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When I was 25, if you had told me that I would start painting watercolours, that I would come to paint them relatively well and even start a business selling them one day, I would have snorted and thought that you were bonkers.
I stayed away from watercolours for most of my life. As someone who grew up drawing with pencil, oil pastels and acrylics -- media that allowed for multiple layers of colour, detailed precision and complete predictability in behaviour -- I was very much frightened by the lack of control of a brush dipped in water.
Fast forward six years, and here I am, painting exclusively in watercolours. Although I have by no means mastered this medium, I am no longer afraid of picking up the brush and letting the water paint itself.
So, what happened? How did I get over my fear?
As a classically trained pianist, I felt like I had to learn everything all over again when I started studying jazz piano. Learning how to paint with watercolours felt the exact same way.
If I dissect my learning over the past years, I can pinpoint six steps that helped me build confidence in watercolours:
These were not tips that I picked up from books or teachers, but rather formed out of years of experiments, failures, and many hours spent drawing and painting in my sketchbooks.
I want to share them here, not to preach that this is how it's done, but rather in the hopes that it might help others out there who, like me, draw cautiously and don't know how to ease into this world of spontaneity.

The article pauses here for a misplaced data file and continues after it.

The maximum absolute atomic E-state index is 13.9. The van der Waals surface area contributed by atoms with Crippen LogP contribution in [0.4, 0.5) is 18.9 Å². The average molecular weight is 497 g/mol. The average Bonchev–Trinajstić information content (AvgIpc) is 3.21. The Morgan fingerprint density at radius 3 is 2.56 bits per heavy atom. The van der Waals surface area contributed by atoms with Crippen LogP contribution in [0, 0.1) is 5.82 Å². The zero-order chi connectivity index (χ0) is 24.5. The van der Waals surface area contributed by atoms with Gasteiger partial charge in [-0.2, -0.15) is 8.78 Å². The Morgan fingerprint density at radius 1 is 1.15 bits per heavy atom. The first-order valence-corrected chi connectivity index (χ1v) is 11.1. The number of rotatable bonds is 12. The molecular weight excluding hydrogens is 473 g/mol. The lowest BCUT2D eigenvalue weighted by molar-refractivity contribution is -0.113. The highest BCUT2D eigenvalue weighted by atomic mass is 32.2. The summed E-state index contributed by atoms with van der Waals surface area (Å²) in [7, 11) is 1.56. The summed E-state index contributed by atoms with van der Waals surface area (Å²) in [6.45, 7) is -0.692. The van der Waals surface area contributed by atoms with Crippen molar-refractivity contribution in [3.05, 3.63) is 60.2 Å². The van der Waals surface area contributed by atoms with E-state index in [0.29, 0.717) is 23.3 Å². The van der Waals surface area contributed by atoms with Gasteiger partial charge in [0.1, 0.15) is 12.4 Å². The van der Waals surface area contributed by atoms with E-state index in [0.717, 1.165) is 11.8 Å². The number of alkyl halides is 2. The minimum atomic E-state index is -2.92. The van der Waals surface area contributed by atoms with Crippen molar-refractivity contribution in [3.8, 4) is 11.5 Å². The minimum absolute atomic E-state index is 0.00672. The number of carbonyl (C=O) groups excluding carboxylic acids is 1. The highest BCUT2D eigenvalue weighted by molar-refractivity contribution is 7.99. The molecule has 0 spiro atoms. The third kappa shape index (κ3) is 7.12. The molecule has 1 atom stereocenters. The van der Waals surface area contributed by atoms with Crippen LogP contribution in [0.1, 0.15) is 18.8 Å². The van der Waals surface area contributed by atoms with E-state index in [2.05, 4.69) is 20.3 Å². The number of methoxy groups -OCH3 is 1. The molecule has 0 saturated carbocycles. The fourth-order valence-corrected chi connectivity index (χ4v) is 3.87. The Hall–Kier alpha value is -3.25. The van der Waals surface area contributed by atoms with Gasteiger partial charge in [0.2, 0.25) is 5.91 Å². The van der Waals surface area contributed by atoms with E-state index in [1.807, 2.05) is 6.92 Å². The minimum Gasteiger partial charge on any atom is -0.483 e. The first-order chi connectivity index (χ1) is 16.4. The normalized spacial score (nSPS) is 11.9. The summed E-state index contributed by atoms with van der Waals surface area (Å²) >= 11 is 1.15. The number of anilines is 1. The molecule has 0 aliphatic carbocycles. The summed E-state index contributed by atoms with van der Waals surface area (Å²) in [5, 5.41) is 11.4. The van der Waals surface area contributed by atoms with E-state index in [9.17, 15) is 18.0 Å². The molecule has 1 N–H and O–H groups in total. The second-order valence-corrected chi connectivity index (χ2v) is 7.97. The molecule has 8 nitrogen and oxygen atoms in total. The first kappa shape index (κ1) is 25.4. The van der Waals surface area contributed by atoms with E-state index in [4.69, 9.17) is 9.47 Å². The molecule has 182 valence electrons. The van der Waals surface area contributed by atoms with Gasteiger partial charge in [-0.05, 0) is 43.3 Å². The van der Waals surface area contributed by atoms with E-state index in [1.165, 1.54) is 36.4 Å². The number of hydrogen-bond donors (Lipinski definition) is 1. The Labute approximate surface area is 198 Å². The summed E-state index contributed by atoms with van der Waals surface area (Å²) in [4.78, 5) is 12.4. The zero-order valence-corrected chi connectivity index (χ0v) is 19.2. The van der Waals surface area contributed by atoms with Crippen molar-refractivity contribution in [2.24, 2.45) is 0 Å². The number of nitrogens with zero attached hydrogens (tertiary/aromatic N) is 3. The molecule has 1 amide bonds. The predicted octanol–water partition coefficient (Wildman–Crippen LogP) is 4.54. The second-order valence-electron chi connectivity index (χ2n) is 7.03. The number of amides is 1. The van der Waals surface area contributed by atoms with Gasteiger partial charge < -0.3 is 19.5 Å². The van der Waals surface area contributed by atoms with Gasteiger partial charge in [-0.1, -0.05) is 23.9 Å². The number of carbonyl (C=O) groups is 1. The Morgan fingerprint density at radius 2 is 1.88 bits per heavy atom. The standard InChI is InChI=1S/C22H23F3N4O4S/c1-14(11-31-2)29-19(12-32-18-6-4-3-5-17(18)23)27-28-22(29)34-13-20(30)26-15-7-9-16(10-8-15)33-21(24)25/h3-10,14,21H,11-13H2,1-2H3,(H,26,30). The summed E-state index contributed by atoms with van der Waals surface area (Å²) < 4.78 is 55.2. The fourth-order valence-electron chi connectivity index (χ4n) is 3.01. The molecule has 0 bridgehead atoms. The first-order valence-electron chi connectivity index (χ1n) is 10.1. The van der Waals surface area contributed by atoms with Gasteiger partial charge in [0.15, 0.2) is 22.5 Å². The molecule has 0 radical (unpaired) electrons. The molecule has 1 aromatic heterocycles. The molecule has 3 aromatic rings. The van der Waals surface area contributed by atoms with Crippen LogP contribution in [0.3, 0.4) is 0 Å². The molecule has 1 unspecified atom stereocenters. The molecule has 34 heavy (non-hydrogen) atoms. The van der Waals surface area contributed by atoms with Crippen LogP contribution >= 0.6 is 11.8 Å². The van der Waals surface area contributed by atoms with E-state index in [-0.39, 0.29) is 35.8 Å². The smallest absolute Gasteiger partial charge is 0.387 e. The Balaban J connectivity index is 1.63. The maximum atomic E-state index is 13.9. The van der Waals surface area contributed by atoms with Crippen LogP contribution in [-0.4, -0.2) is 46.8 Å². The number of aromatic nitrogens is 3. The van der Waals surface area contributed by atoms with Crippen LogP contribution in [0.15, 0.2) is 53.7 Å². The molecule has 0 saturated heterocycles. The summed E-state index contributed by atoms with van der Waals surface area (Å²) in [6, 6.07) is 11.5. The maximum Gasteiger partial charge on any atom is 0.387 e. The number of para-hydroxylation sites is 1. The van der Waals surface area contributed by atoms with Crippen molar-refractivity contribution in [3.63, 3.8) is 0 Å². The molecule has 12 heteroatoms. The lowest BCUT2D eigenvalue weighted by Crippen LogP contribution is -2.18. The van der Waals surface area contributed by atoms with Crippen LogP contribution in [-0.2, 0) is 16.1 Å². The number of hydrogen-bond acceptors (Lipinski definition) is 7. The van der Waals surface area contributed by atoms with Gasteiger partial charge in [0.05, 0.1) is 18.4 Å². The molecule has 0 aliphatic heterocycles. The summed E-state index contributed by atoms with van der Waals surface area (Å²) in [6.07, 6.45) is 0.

Five years ago, while looking for a quick way to colour in my sketchbooks on the go, I started carrying around watercolour pencils with me. I soon realized that they were incredibly useful for learning the preservation of transparency, which did not come naturally to me.
Before using watercolour pencils, I drew with ink and markers for several years. You can see in the sketch above that even when I began to use the coloured pencils, I did so monochromatically.
Watercolour pencils provide the perfect transition into "real" watercolours; you lay down the colours with pencils before you add water, which makes it easy to concentrate on each element separately. When it was time to wet the colours, I could focus entirely on experimenting with the amount of water or the different kinds of brushstrokes. If enough pigment remains on your brush after you finish an area, you can even start painting other areas where you had not laid down colour with the pencils; this was how I painted the highlights on Jolee's hair and neck. I did many one-colour emphasis sketches like this in my first year using watercolour pencils.
Once again, this was an accidental discovery. I came across water brushes when I was looking for a brush that I could bring with me while travel-sketching, and fell in love with them immediately. Why? Two words: water control.
When you are painting with a normal brush, you dip it in water, dip it in the palette, blot it on a towel if it is too wet, then apply it to the paper. For a beginner, it is extremely difficult to predict just how much water you will need to finish your stroke, or to estimate how much water your brush can actually hold before you need to re-dip.
Conversely, when you are using a water brush, you control the amount of water as you are painting. When you squeeze the body (reservoir) of a water brush, you release water. The more pressure you apply, the wetter your brush becomes. Once I started using water brushes, the way I painted changed forever.
To this day, I use water brushes even when working on a studio piece, alternating them with traditional brushes as needed. You can find them sold in most art supply stores; I use Pentel brushes in three sizes.
When I decided to make the jump from watercolour pencils to "real" watercolours, I bought a travel pack of watercolour pans. This turned out to be one of the best decisions I've ever made, as it automatically limited my palette to 12 colours -- or 10, if you don't count black and white (I don't).